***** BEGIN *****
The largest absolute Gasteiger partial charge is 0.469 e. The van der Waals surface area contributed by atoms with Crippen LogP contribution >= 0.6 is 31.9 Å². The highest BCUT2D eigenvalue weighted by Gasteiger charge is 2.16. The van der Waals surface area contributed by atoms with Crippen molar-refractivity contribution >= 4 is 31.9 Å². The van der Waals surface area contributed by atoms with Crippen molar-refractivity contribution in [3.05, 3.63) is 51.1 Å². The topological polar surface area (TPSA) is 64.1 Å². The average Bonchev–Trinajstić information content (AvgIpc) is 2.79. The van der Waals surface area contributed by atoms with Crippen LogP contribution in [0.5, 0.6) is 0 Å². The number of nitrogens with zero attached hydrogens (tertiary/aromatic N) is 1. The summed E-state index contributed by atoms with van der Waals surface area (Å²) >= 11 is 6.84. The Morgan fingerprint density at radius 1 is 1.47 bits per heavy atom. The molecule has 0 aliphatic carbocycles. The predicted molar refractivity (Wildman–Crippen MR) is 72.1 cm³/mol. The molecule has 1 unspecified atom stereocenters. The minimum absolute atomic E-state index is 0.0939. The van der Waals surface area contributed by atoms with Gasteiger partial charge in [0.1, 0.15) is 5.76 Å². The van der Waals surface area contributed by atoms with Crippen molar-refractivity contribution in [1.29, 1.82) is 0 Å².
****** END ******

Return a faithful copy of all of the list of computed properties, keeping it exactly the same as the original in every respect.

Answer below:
The largest absolute Gasteiger partial charge is 0.469 e. The van der Waals surface area contributed by atoms with Crippen LogP contribution >= 0.6 is 31.9 Å². The highest BCUT2D eigenvalue weighted by Gasteiger charge is 2.16. The van der Waals surface area contributed by atoms with Crippen molar-refractivity contribution >= 4 is 31.9 Å². The van der Waals surface area contributed by atoms with Crippen molar-refractivity contribution in [3.05, 3.63) is 51.1 Å². The topological polar surface area (TPSA) is 64.1 Å². The average Bonchev–Trinajstić information content (AvgIpc) is 2.79. The van der Waals surface area contributed by atoms with Crippen LogP contribution in [0.5, 0.6) is 0 Å². The number of nitrogens with zero attached hydrogens (tertiary/aromatic N) is 1. The summed E-state index contributed by atoms with van der Waals surface area (Å²) >= 11 is 6.84. The Morgan fingerprint density at radius 1 is 1.47 bits per heavy atom. The molecule has 0 aliphatic carbocycles. The predicted molar refractivity (Wildman–Crippen MR) is 72.1 cm³/mol. The molecule has 1 unspecified atom stereocenters. The minimum absolute atomic E-state index is 0.0939. The van der Waals surface area contributed by atoms with Gasteiger partial charge in [0.1, 0.15) is 5.76 Å². The van der Waals surface area contributed by atoms with Crippen molar-refractivity contribution in [1.29, 1.82) is 0 Å².